Online 'personal brands' key to job success for Gen Z

March 19, 2023

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Online 'personal brands' key to job success for Gen Z

New research reveals how Generation Z perceive online ‘personal brands’ as a crucial tool to gain more advantage in job markets.

The study demonstrates the importance of authentically building online personal branding strategies and tactics to bridge the gap between Gen Z’s desired and perceived images on social media when job seeking.

Gen Z—the generation of people born between the late 1990s and early 2010s—are also in favour of a more dynamic, interactive, work-in-progress style of authentic personal brands, which may not necessarily show them as “perfect”, but instead willing to share imperfections and weaknesses.

The findings, published in the journal Information Technology & People, suggest that Gen Z are using this combination as a strategy to establish more significant levels of trust and engagement with employers.

What the researchers say: “As Gen Z start graduating from university and entering the competitive job market, understanding how they enter the workforce is important,” said the lead author. “Less is known about the Gen Z student perspective, and their brand-building strategies, brand goals and motivation, and how they manage risks associated with their images when promoting on social media.”

The study’s co-author added: “The differentiating factor between Millennials and Gen Z is the use of technology from an early age and how this has impacted their online behaviour. Gen Z are always connected to digital environments through interactions with their networks, gaming, consuming videos, and creating their own content to share on social media.

“Social media has emerged as a tool for shaping the personal brands of job seekers, and how Gen Z attempt to represent themselves authentically online has implications for their job seeking activities and affects hiring decisions. As a result, personal branding has emerged as a means of achieving career success.”

“Image consistency is becoming a critical concern for Gen Z to highlight their skillsets to potential employers. We found that authenticity was perceived to play a central role in personal branding, as well as being the most crucial characteristic of Gen Z online personal brands that employers expected to find,” the researchers explained. “Personal branding has shifted from celebrities and top-tier managers to employees and job seekers, making the ways in which people market themselves more of a conscious effort. Job seekers today need to effectively communicate their talents to prospective employers.”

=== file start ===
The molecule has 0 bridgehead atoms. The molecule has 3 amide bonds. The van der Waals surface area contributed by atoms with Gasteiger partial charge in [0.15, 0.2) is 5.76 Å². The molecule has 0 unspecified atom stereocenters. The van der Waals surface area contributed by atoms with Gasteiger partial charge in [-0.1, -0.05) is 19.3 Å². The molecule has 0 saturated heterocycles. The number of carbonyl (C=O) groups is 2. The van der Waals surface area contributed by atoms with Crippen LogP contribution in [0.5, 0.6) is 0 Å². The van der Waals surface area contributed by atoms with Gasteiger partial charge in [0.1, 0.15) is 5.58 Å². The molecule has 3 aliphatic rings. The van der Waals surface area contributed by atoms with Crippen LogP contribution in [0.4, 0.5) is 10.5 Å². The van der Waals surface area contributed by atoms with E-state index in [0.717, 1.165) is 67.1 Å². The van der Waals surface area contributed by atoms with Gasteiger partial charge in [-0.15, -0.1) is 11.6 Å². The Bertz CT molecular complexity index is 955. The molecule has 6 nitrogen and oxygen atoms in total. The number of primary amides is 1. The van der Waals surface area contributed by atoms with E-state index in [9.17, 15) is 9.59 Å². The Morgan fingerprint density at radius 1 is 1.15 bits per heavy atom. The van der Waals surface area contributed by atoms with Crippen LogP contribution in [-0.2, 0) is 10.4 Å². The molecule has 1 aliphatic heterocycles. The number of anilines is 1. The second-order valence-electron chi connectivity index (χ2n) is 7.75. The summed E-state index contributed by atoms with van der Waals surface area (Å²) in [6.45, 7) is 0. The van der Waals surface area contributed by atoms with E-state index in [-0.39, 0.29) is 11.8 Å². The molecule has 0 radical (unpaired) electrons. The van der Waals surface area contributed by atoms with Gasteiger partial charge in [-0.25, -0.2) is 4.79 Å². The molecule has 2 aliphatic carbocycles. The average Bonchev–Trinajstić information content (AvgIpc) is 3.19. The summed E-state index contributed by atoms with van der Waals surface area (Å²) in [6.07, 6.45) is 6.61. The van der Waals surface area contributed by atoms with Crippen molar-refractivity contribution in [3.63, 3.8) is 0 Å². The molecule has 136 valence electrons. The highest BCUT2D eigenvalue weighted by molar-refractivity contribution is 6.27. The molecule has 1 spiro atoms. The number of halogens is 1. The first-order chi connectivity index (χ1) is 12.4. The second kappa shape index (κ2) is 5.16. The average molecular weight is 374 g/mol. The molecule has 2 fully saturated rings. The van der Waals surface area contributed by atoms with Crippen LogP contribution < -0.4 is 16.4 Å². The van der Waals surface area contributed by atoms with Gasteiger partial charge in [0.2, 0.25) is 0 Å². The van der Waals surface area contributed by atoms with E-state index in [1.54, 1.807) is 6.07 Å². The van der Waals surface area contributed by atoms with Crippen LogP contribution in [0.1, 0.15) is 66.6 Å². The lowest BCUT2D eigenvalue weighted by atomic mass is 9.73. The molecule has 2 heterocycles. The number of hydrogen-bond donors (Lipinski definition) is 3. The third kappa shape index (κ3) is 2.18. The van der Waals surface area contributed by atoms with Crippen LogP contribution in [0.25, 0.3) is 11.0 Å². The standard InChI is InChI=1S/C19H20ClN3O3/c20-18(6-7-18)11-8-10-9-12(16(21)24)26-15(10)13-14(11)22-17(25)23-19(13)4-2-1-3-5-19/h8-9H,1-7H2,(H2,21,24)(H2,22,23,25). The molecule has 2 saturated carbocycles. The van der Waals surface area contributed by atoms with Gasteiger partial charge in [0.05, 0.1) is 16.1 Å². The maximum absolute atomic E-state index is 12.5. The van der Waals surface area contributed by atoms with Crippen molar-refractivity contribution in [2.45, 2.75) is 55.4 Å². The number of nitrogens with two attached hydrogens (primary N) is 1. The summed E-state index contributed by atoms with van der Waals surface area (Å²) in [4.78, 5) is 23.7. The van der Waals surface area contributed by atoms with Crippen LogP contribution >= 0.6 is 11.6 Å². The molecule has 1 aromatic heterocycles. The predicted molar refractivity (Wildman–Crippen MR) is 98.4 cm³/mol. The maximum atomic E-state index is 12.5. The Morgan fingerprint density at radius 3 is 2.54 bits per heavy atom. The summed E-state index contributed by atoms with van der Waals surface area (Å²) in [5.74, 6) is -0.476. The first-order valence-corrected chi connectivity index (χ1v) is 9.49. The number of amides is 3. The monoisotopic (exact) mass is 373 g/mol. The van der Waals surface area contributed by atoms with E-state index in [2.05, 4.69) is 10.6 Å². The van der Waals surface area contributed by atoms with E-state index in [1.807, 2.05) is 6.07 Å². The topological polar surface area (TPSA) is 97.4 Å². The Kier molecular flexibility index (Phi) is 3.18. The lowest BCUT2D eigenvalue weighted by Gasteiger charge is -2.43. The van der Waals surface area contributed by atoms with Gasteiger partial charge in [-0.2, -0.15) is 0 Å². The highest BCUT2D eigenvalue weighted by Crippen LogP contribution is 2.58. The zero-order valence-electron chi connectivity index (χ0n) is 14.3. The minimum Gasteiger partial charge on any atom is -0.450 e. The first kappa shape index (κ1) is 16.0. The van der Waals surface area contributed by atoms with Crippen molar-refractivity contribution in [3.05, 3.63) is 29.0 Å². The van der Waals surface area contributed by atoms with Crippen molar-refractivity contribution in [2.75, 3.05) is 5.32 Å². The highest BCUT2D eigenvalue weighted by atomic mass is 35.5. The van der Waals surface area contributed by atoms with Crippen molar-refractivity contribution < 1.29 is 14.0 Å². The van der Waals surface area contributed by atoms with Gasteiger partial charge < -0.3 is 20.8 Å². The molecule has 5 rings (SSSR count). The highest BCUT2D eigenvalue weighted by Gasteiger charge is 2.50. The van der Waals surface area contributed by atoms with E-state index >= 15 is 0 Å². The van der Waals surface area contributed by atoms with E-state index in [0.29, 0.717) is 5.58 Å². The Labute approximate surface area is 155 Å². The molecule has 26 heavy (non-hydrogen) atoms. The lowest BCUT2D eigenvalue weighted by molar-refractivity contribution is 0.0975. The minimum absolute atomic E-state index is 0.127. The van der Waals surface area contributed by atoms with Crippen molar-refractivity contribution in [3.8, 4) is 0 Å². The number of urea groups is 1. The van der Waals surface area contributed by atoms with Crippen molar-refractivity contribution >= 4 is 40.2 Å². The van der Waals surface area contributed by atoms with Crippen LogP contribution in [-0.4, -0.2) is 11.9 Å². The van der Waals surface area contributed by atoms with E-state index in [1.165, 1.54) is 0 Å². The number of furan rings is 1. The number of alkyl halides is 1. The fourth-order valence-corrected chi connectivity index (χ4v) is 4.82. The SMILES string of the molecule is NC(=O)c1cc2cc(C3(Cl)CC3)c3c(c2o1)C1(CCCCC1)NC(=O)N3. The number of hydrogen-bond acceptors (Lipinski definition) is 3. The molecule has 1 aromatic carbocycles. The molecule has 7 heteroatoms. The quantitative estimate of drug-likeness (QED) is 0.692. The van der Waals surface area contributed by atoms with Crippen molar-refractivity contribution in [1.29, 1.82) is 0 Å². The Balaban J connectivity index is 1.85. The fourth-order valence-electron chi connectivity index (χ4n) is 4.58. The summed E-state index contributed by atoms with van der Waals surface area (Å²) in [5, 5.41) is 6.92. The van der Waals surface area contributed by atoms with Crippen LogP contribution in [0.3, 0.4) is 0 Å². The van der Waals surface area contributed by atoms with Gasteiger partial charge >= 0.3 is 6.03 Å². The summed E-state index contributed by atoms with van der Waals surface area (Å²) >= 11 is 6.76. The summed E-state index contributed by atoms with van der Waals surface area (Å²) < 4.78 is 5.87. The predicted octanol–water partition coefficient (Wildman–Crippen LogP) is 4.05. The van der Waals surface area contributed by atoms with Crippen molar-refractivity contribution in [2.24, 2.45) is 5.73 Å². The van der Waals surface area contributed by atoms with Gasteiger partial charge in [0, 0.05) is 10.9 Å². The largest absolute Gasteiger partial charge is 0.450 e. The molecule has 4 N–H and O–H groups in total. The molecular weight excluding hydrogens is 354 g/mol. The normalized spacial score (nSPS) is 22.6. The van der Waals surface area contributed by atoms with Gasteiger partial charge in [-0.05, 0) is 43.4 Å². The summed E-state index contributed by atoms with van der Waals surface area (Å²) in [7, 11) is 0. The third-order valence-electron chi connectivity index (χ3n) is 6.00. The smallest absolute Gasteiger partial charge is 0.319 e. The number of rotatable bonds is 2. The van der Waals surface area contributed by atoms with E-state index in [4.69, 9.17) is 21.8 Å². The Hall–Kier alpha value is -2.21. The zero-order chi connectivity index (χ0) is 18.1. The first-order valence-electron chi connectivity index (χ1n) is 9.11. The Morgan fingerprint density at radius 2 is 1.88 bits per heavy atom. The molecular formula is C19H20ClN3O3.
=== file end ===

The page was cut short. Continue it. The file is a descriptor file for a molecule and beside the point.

The study involved Gen Z students in their final year at a UK university who were interviewed about personal branding, as well as recruiters and career advisors to gain insights into the recruitment process and expectations of online personal brands.

Before interviewing, the Gen Z students’ profiles on professional social media platform LinkedIn were examined, and then fed into the interview process.

All Gen Z participants perceived digital personal brands as an essential tool to portray themselves and project strong impressions to employers. The effort in building and managing personal brands creates win-win results for Gen Z students and employers in the recruitment process.

Strategies such as effective self-reflection, authentic communication, self-promotion processes, awareness of risks, and constantly controlling digital footprints were suggested to build stronger and more coherent personal brands.

“Previous research has argued that professionals tend to maintain a perfect image online, but we find that for Gen Z job seekers, an imperfect online image works better,” said study’s co-author.

The more Gen Z students focus on portraying their brands on platforms such as LinkedIn, the higher the probability that employers will find their profiles and be better able to evaluate candidate talents, skills, traits, and the fit with company culture. Employers highly recommend LinkedIn to Gen Z students and expect them to build LinkedIn profiles.

The researchers recommend that universities seek personal brand information from Gen Z students to understand them better and to mentor them in the varied ways needed to achieve personal goals and objectives based on skills, knowledge, and opportunities for training and growth.

Companies should utilise all possible opportunities to engage with student job seekers, share their organisational cultures, and be open about what they are expecting for specific positions.

It is also suggested that creating authentic personal brands brings considerable benefits for organisations. For example, the recruiter can immediately see unique points, examine whether candidates fit with organisational cultures, and this saves time, money and resources while acquiring the most suitable employees.

So, what? The differences between Gen Z and every previous generation are becoming clearer by the day. Especially the way in which they naturally turn to technology rather than human beings. I have spoken to employers who have automated their entire hiring process, and with the increasing use of AI this will become more the rule than the outlying exception.

The LinkedIn posted “personal branded” job searches will be read by AI which will make the ultimate hire/not hire decision. The prospective hiree will be interviewed by AI, inducted by AI-generated videos and will, in all probability, work remotely, meeting their fellow workers by Zoom or Teams.

What amazes me is that studies indicate that Gen Z seems to cheerfully accept all that. But then I’m a Boomer, so what would I know?

Dr Bob Murray

Bob Murray, MBA, PhD (Clinical Psychology), is an internationally recognised expert in strategy, leadership, influencing, human motivation and behavioural change.

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